We have stuck with our favourite beans ‘Ferrari’, a dwarf French bean which produces a good crop of tender beans and keeps on doing so for such a long time.
Our polytunnel tomato plants are a mixed bag this year with the stalwart varieties ‘Shirley’ and Gardener’s Delight doing really well, ‘Roma’ is just about OK with ‘Grande’ looking a bit under the weather.
I was asked to try and germinate a very old pack of seeds with a view to redistributing fresh seeds at the end of the season. The unfortunatly named ‘Cow’s Tit’ plants are doing well (a heritage paste variety) so we should have some to send back at the end of the year.
We have cut back on the number of Jalapeno plants this year to make way for having a go at the large (competition large) pepper plants grown from some very rare seeds kindly given to me. I have no idea how big these things will get but there are a couple that are presently as big as the largest found in a Supermarket. I have removed a few and they taste good as well so it isn’t all for show!
Our favourite ‘Socrates’ cucumber is again performing well and providing a very stable harvest of first class fresh cucumbers. This year we are also trying cucumber ‘Poona Kheera’ a variety originally from Poona, India. Described as an unusual cucumber which matures into what looks like a large russet potato with the smooth-skinned fruits turning from white to golden-yellow to russet brown. I have to admit to trying one at the golden yellow stage and it was really crisp and crunchy. Very nice and, I suspect, would lend itself to being thinly sliced and pickled.
The green beans and chuckie eggs will be lovely with a nice piece of gammon this evening and the Lemongrass, Rosemary, Parsley, Rocket, Jalapeno peppers, Garlic and Cucumbers will go towards a big BBQ tomorrow.
We do like fresh produce and it can’t get any fresher than this!
Like many other things I have been meaning to build an offset smoker for so long, have collected many bits and bobs in readiness but never got around to it.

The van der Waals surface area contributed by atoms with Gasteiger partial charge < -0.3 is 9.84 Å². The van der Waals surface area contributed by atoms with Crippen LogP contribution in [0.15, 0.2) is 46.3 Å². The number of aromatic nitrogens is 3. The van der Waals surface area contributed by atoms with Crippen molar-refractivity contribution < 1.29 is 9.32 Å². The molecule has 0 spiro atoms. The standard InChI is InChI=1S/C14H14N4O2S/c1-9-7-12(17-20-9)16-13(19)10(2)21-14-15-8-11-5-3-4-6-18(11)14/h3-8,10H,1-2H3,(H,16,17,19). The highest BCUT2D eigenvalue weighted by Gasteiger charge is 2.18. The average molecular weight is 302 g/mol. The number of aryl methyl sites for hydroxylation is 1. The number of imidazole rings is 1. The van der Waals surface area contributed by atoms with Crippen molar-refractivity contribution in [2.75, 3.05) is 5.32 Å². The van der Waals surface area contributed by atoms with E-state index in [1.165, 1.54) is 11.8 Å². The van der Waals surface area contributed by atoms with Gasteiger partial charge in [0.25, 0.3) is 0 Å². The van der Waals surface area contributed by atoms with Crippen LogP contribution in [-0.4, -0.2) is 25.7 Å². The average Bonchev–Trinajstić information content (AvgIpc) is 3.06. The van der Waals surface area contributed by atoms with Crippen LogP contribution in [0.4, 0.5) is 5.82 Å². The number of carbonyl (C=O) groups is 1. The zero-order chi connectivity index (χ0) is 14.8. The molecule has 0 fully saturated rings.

When I saw ASDA selling of the highly reccomended Oklahoma Joe for the price of a cheap tin replica I jumped at the chance. It was delivered two days later and having watched a few Youtube videos of suggested modifications it was put together with all joints sealed with black high temperature silicone sealant (from Screwfix).
Today was the day to ‘cure’ the beast in readiness for cooking. The book suggest two hours but we will give it an eight hour burn just to be sure.
It will be a good way to learn more about the differences between the flavours that our www.WoodChunks.co.uk impart.
The first item out of the smoker is our home grown garlic. Two hours at 225f on mixed hardwood wood chunks left the garlic bulbs perfectly finished and flavoured.
I think Joe and I are going to get along just fine!
Not a chore I particularly like as I am not a big fan of having my fingers so close to a bandsaw blade but it has to be done; preparing heartwood wood chunks.
The oak is first cut into rings on the bandsaw and then chopped into pieces using an axe. The pieces are then air dried to approx 20% moisture which is ideal for using for smoking food by placing the chunks on top of a charcoal bed. (Our branchwood chunks by contrast are generally used without any charcoal). Both heartwood and branchwood wood chunks are sold on our www.WoodChunks.co.uk website.
Today we also sent out a pack of our Rosemary ‘wood’ which is used by a restaurant customer.
The wood stalks are taken from three year old rosemary plants and are used for both the rub and generating flavoured smoke. The leaves are stripped to use fresh or dried but the oil rich stem wood is used as a flavouring on top of charcoal barbecue briquettes in a smoker.